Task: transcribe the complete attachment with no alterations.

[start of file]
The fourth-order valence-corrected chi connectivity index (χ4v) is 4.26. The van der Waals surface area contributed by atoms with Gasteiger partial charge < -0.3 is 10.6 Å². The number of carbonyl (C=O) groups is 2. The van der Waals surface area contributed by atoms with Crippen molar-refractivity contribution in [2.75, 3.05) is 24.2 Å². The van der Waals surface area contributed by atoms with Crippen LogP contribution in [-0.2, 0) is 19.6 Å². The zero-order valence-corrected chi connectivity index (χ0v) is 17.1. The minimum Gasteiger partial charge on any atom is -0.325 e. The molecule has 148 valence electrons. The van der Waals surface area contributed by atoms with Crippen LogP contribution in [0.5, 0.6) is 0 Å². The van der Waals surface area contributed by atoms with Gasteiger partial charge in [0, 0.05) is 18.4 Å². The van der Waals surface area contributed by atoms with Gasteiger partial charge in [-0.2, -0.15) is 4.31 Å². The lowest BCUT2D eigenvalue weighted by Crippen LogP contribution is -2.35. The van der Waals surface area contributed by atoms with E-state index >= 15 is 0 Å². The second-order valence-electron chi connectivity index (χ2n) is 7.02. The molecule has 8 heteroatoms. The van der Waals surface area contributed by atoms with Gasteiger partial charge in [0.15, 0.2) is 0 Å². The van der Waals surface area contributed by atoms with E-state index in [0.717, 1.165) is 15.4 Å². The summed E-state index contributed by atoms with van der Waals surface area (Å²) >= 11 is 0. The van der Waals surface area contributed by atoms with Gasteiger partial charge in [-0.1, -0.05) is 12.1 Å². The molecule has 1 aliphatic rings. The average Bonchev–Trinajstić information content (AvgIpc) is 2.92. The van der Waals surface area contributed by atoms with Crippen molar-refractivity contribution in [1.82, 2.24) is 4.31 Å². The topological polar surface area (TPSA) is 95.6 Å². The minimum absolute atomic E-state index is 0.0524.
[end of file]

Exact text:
The fourth-order valence-corrected chi connectivity index (χ4v) is 4.26. The van der Waals surface area contributed by atoms with Gasteiger partial charge < -0.3 is 10.6 Å². The number of carbonyl (C=O) groups is 2. The van der Waals surface area contributed by atoms with Crippen molar-refractivity contribution in [2.75, 3.05) is 24.2 Å². The van der Waals surface area contributed by atoms with Crippen LogP contribution in [-0.2, 0) is 19.6 Å². The zero-order valence-corrected chi connectivity index (χ0v) is 17.1. The minimum Gasteiger partial charge on any atom is -0.325 e. The molecule has 148 valence electrons. The van der Waals surface area contributed by atoms with Crippen LogP contribution in [0.5, 0.6) is 0 Å². The van der Waals surface area contributed by atoms with Gasteiger partial charge in [0, 0.05) is 18.4 Å². The van der Waals surface area contributed by atoms with Gasteiger partial charge in [-0.2, -0.15) is 4.31 Å². The lowest BCUT2D eigenvalue weighted by Crippen LogP contribution is -2.35. The van der Waals surface area contributed by atoms with E-state index >= 15 is 0 Å². The second-order valence-electron chi connectivity index (χ2n) is 7.02. The molecule has 8 heteroatoms. The van der Waals surface area contributed by atoms with Gasteiger partial charge in [0.15, 0.2) is 0 Å². The van der Waals surface area contributed by atoms with E-state index in [0.717, 1.165) is 15.4 Å². The summed E-state index contributed by atoms with van der Waals surface area (Å²) >= 11 is 0. The van der Waals surface area contributed by atoms with Gasteiger partial charge in [-0.1, -0.05) is 12.1 Å². The molecule has 1 aliphatic rings. The average Bonchev–Trinajstić information content (AvgIpc) is 2.92. The van der Waals surface area contributed by atoms with Crippen molar-refractivity contribution in [1.82, 2.24) is 4.31 Å². The topological polar surface area (TPSA) is 95.6 Å². The minimum absolute atomic E-state index is 0.0524.